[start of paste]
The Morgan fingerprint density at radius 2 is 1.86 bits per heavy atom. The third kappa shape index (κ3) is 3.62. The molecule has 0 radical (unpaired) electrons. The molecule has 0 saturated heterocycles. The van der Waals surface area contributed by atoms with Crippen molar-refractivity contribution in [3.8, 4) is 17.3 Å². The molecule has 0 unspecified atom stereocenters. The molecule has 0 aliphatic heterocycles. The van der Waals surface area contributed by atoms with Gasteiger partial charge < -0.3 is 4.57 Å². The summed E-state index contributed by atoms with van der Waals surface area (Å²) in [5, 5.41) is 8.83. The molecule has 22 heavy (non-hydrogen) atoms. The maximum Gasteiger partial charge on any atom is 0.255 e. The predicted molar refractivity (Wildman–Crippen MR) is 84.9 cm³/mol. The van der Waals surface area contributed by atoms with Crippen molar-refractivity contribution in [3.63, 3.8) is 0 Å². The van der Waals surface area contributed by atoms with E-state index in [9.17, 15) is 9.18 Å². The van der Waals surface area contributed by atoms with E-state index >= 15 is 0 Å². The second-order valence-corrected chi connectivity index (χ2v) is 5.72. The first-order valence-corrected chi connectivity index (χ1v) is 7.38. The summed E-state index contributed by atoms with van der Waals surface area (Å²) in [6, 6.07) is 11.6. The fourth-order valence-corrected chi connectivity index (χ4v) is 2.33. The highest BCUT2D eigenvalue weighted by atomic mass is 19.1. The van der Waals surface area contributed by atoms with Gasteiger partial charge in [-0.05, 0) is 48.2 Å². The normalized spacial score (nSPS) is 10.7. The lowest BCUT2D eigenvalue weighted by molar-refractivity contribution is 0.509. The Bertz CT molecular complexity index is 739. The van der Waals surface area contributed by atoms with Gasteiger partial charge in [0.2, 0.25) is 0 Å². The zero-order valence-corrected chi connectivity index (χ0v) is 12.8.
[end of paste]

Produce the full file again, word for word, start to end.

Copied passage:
The Morgan fingerprint density at radius 2 is 1.86 bits per heavy atom. The third kappa shape index (κ3) is 3.62. The molecule has 0 radical (unpaired) electrons. The molecule has 0 saturated heterocycles. The van der Waals surface area contributed by atoms with Crippen molar-refractivity contribution in [3.8, 4) is 17.3 Å². The molecule has 0 unspecified atom stereocenters. The molecule has 0 aliphatic heterocycles. The van der Waals surface area contributed by atoms with Gasteiger partial charge < -0.3 is 4.57 Å². The summed E-state index contributed by atoms with van der Waals surface area (Å²) in [5, 5.41) is 8.83. The molecule has 22 heavy (non-hydrogen) atoms. The maximum Gasteiger partial charge on any atom is 0.255 e. The predicted molar refractivity (Wildman–Crippen MR) is 84.9 cm³/mol. The van der Waals surface area contributed by atoms with Crippen molar-refractivity contribution in [3.63, 3.8) is 0 Å². The van der Waals surface area contributed by atoms with E-state index in [9.17, 15) is 9.18 Å². The van der Waals surface area contributed by atoms with E-state index >= 15 is 0 Å². The second-order valence-corrected chi connectivity index (χ2v) is 5.72. The first-order valence-corrected chi connectivity index (χ1v) is 7.38. The summed E-state index contributed by atoms with van der Waals surface area (Å²) in [6, 6.07) is 11.6. The fourth-order valence-corrected chi connectivity index (χ4v) is 2.33. The highest BCUT2D eigenvalue weighted by atomic mass is 19.1. The van der Waals surface area contributed by atoms with Gasteiger partial charge in [-0.05, 0) is 48.2 Å². The normalized spacial score (nSPS) is 10.7. The lowest BCUT2D eigenvalue weighted by molar-refractivity contribution is 0.509. The Bertz CT molecular complexity index is 739. The van der Waals surface area contributed by atoms with Gasteiger partial charge in [0.2, 0.25) is 0 Å². The zero-order valence-corrected chi connectivity index (χ0v) is 12.8.